The other thing we put on our vegetables apart from the mayonnaise or the pesto, is also just some olive oil and some lime, or lemon, and some salt. Very easy dressing, but it just adds a bit more, and makes it very tasty.

Ian Hamilton:              The olive oil, of course, we got that from Italy. They always put olive oil on their food. The lime is a fabulous alkalizer, and the salt, if you’ve stopped having high carbs, you actually do need salt.

Cassie Bond:                You do need more salt. The other things is breakfast. Well, yes, we do have bacon with our meal, but, as Ian’s pointed out, the bacon we get is like really, really thin.

Ian Hamilton:              It’s a millimeter thick. It’s gorgeous.

Cassie Bond:                What we actually end up with is not very much, but if that’s too much, just have it a couple of times a week.

Ian Hamilton:              Yeah. I’ll just say something about the meat there. When we got off our carb and sugar addiction, we probably halved our meat anyway. We reduced our whole food intake, because your carb and sugar addiction is getting you into this mood swing, where you need it all to feel good, and you are always hungry. I called myself the human vacuum cleaner. I would eat anything on the table, but that just doesn’t happen anymore. In terms of economy and good food, both those things are working for you.

Cassie Bond:                Fats, again fats. Fats are in the eggs, and when you start to have a bit more bacon, there’s fat in the bacon. If you’re not having the bacon, the eggs have still got a fair bit of fat in them. They will actually fill you up for breakfast.

Ian Hamilton:              Look at the times we used to buy the meat with no fat. Lean meat was the [goal 00:04:47]. Ridiculous.

Cassie Bond:                Yeah, I agree. Lunch. All right. We have the salad, we have a little bit of, as you said, prosciutto …

Ian Hamilton:              Lots of lettuce.

Cassie Bond:                Ian has some salami, I don’t have it as I have a reaction to the garlic. We have plenty of greens, vegetables, which we do, when we can, we grow ourselves.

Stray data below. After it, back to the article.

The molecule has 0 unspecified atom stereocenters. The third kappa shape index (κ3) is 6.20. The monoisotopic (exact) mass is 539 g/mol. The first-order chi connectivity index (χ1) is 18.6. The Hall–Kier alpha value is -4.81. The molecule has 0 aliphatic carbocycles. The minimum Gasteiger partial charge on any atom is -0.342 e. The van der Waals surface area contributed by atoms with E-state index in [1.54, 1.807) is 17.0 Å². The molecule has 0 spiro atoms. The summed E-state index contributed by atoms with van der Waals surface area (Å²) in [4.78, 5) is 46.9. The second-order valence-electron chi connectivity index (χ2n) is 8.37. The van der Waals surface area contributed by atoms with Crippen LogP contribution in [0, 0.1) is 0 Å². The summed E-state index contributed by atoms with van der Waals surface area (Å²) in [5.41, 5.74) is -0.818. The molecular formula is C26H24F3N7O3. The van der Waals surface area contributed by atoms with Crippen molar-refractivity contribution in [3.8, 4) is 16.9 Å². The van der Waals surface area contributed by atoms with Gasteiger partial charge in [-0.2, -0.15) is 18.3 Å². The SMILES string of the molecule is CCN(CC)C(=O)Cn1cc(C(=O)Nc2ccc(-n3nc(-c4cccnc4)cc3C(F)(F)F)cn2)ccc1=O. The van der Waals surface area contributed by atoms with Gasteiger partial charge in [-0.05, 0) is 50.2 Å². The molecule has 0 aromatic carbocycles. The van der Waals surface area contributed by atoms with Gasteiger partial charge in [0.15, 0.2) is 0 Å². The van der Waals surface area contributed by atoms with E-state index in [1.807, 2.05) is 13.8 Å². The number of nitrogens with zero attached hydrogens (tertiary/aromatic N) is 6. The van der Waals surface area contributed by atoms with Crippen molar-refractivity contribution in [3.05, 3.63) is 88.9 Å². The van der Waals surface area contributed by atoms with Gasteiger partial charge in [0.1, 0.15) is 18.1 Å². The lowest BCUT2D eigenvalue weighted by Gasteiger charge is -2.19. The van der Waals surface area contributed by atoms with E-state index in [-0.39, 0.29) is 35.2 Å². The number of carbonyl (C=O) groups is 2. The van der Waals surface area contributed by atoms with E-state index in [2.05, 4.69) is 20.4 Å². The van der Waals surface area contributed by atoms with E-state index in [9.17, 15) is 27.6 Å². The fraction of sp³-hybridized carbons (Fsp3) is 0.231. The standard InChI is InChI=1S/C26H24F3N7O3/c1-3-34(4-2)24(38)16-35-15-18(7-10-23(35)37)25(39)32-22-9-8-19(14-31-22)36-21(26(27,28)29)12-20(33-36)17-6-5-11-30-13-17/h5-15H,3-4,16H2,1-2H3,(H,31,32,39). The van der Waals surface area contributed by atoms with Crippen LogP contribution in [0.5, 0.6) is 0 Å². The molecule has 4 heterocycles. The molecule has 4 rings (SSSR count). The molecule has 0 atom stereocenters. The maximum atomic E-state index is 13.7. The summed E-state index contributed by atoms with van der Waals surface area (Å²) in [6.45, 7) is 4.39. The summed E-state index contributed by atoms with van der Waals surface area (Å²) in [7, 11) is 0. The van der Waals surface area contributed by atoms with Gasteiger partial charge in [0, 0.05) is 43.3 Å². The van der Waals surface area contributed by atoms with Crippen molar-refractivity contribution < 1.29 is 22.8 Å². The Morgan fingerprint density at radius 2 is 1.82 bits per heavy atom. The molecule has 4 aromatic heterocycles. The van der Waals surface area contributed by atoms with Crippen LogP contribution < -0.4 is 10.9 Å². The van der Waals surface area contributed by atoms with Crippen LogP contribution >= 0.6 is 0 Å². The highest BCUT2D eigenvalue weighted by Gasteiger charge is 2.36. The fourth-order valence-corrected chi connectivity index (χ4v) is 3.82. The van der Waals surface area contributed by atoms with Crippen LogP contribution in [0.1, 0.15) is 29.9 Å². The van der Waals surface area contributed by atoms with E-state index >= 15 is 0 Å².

Ian Hamilton:              We’ve got two hundred cos lettuces in at the moment.

Cassie Bond:                Yeah, we do. It’s very exciting. Apart from that, anything else we buy is usually just fresh fruit and vegetables, which are in season. They are going to be the ones that are going to be the cheapest. We don’t eat a lot of fruit, which is the most expensive of those.

Ian Hamilton:              Why?

Cassie Bond:                Because it’s full of fructose, which is sugar. It’s all right as a special treat.

Ian Hamilton:              You’re getting your greens from your veggies. The fruits, yes people make a lot of noise about all the good things in fruits, but, yes, you can get it from the veggies anyway. You don’t need the volume of fruits that we have accustomized ourselves to, especially juicy fruit. Juice is a massive fructose hit.

Cassie Bond:                We did say that tinned fish is quite a cheap way of getting some fish. If you can afford a fresh fish, we do have fresh fish once a week. Not a big serve again, and pesto’s wonderful on that. Yummy. Occasionally, we do have some sweet potato. We don’t have white potato. We don’t have sweet potato every single night, just occasionally as a special treat. It’s all very unprocessed food. We don’t really buy much in the way of processed food. I’m trying to think what else we actually …

Ian Hamilton:              Coconut oil.

Cassie Bond:                Well, we do buy some coconut oil …

Ian Hamilton:              That is a luxury.

Cassie Bond:                … And we buy olive oil. Well, it’s a luxury, but if you know you can eat butter, if you can eat butter, that’s great, eat butter, but we can’t. We can’t eat any dairy, either Ian or I, so we just stay away from cheese and …